In this context let me tell you something. Take the movements that are conducted here – the leaders remain unscathed. Nothing happens to us, it is you who suffer the consequences. So, if the path is wrong, then after being mauled in the struggle, your mind is clouded with despondency and a defeatist mentality. And then your attitude becomes: "We have seen you all; all the parties are alike; none of you can do anything good." And taking advantage of this, the reactionaries, the capitalists, the ruling class get the opportunity of further strengthening the state machine. I expect you would critically examine what I have said, whether it tallies with your experience. You have actively participated in many a struggle. With all your great strength and might you flung yourselves into the united movement. We were all there in that united movement. You rallied behind us in a sea of masses. You wanted to fight and lay down your lives, and you even defeated the Congress. That very Congress now has risen again from its grave. You could not forestall it. You have cringed again in fear. You are again beset with a feeling of despondency and a defeatist mentality for some time. Because you were not inclined to determine the correct course, the correct base political line. Your attitude was that the correct course would automatically evolve out of the struggle. Since you desired revolution – that is what really mattered. But what sort of revolution do you want? For example, many say that an agrarian revolution will have to be organized, because according to them it is the agrarian revolution that is the main focal point of the Indian revolution. I say, well and good. But I would ask the workers of all such parties to consider: if agrarian revolution is the main focal point of the Indian revolution, does that agrarian revolution really mean a revolution to overthrow a particular state? In other words, is that at all a revolution to dislodge a particular class from state power? Or is this agrarian revolution just an economic revolution as advocated by the Gandhites? If it is not so, if the agrarian revolution is a revolution for the overthrow of the state, then how can the unfulfilled task of the agrarian revolution, that is, the modernization of agriculture be possibly completed without overthrowing this capitalist state? Otherwise, the programme of agrarian revolution becomes reduced simply to a programme of land reform after forming a government through electoral process within the present state structure – a programme similar to the land reform programme adopted by the bourgeoisie but just worded differently.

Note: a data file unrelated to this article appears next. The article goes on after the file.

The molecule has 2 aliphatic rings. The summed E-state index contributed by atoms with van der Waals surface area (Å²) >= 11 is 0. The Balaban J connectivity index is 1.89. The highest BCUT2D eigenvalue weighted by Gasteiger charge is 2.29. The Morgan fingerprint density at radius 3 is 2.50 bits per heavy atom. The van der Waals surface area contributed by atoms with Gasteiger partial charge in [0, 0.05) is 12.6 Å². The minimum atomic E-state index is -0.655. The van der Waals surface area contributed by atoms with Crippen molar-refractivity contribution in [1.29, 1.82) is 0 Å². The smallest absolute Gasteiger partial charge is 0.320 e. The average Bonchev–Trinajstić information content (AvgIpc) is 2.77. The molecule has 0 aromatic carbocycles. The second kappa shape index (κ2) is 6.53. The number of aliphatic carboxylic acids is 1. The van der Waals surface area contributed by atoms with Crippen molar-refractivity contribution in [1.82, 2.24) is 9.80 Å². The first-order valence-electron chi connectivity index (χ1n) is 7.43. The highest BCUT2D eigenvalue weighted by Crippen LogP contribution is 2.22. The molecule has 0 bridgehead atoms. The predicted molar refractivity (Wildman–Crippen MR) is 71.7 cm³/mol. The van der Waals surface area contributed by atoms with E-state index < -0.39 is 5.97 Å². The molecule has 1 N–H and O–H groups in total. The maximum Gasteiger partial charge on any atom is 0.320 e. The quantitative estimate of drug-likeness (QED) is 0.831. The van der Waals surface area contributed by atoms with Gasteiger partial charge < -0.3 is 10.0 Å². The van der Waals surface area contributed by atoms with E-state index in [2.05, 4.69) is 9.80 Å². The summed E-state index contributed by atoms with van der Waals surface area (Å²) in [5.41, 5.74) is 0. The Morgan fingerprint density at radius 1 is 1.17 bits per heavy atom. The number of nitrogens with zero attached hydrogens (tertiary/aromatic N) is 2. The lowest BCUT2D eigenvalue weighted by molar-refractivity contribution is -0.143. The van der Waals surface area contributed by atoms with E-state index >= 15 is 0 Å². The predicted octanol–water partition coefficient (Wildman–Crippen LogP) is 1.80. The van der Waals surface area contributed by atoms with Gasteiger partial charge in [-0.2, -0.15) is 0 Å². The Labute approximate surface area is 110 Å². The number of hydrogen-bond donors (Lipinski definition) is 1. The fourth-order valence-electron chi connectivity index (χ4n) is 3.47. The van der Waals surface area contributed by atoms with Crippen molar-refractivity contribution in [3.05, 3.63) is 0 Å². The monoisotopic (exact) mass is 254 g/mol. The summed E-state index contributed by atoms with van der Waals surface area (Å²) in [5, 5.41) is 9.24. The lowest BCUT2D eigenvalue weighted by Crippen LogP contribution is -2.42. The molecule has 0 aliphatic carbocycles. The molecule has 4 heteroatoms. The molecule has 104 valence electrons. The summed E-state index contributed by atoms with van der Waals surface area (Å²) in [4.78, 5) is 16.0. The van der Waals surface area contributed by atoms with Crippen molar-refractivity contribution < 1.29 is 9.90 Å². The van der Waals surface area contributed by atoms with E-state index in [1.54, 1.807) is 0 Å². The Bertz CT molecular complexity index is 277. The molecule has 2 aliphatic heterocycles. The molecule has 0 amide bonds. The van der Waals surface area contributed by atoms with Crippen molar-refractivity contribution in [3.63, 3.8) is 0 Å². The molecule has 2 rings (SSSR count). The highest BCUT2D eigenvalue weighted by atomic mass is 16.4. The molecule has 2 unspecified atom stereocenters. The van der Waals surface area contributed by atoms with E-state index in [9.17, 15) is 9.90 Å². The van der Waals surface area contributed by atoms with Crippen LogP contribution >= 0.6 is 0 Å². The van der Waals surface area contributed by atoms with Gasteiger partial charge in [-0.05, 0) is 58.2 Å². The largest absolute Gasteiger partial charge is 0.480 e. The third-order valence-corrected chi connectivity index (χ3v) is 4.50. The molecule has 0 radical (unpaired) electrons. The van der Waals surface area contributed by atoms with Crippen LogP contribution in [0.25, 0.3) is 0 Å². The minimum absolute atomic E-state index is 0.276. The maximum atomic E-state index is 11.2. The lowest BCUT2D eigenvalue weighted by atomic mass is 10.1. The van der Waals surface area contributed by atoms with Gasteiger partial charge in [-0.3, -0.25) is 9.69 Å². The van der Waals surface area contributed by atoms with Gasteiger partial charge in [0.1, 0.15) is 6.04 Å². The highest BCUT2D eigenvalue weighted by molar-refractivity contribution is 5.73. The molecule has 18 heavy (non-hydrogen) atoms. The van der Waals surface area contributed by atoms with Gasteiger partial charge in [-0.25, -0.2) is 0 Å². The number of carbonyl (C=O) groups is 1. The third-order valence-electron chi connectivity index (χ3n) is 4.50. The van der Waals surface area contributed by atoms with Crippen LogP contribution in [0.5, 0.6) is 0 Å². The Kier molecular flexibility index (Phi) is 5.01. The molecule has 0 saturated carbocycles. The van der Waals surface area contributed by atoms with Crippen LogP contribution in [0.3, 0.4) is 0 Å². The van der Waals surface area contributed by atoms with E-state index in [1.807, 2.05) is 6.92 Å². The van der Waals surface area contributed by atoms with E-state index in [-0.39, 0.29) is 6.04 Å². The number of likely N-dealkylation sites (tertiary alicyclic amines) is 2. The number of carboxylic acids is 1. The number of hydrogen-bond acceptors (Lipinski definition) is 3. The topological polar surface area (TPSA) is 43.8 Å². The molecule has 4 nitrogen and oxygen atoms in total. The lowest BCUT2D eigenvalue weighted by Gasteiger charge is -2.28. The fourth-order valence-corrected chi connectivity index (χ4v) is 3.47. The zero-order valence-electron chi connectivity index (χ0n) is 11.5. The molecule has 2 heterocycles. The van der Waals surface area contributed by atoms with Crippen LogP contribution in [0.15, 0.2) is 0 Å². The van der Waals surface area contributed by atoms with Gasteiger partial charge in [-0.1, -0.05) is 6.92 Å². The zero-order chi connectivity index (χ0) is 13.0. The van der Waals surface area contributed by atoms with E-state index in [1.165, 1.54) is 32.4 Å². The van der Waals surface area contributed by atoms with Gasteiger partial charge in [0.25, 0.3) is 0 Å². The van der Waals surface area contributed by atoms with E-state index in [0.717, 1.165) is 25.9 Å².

So these are the main issues before democratic movement in West Bengal too. We are again gradually advancing towards a movement, in whatever way it may be. But in this context I would like to remind you of something. When the people of this state were frightened by and intimidated by the despotic onslaught of the Congress, when the political workers of the different parties too were frightened and terrorized by the repressive onslaught of the Congress, when such a stifling atmosphere of unease and intimidation prevailed that the people did not find the courage to open their mouth — despite their grievances against the Congress people did not dare to speak up yet desiring that something be done, they could do nothing since nobody took any initiative to start a move – it was at such a time that our party proposed to the leftist parties including the CPI(M) around November last, that though right now the people do not dare to come into the arena of struggle, they do desire a movement. But our party cadres, our volunteers are not afraid, so come let us organize violation of law to dispel this fear of the people. If centring round the various problems of the people we organize movement in the form of civil disobedience programme in order to confront the oppression then we will be able to revive the militant spirit of the people by creating an atmosphere of struggle. In such a situation, the people would again take the initiative and come forward. But at that time they did not accept our proposed programme of movement in the form of mass violation of law. Rather, when we placed this programme of movement before the different leftist parties, the CPI(M) leaders ridiculed us as "big revolutionaries", saying, law violation programme is no movement at all, and suggested calling a bandh (general strike) instead. This means we the sponsors will have no responsibility in regard to the bandh. We will just give the call for a bandh from above and sit back at home. After all, the people do have strong discontent, if they respond to the call, well and good, if not, it doesn't concern us. You will have noticed how by repeatedly giving the call for bandh or general strike without any prior preparation this incisive weapon of mass movement is being blunted more and more. Since many fail to understand this, they are unaware of it, but such a conspiracy is going on here. In a similar way the sharpness of such a powerful weapon like gherao had also been blunted through its reckless use during the tenure of United Front government in this state. Despite our repeated warnings in this regard nobody paid heed to us then. As a result it is vividly clear that the people are experiencing the consequences of this disastrous course of action and in this way are paying the price for it every moment.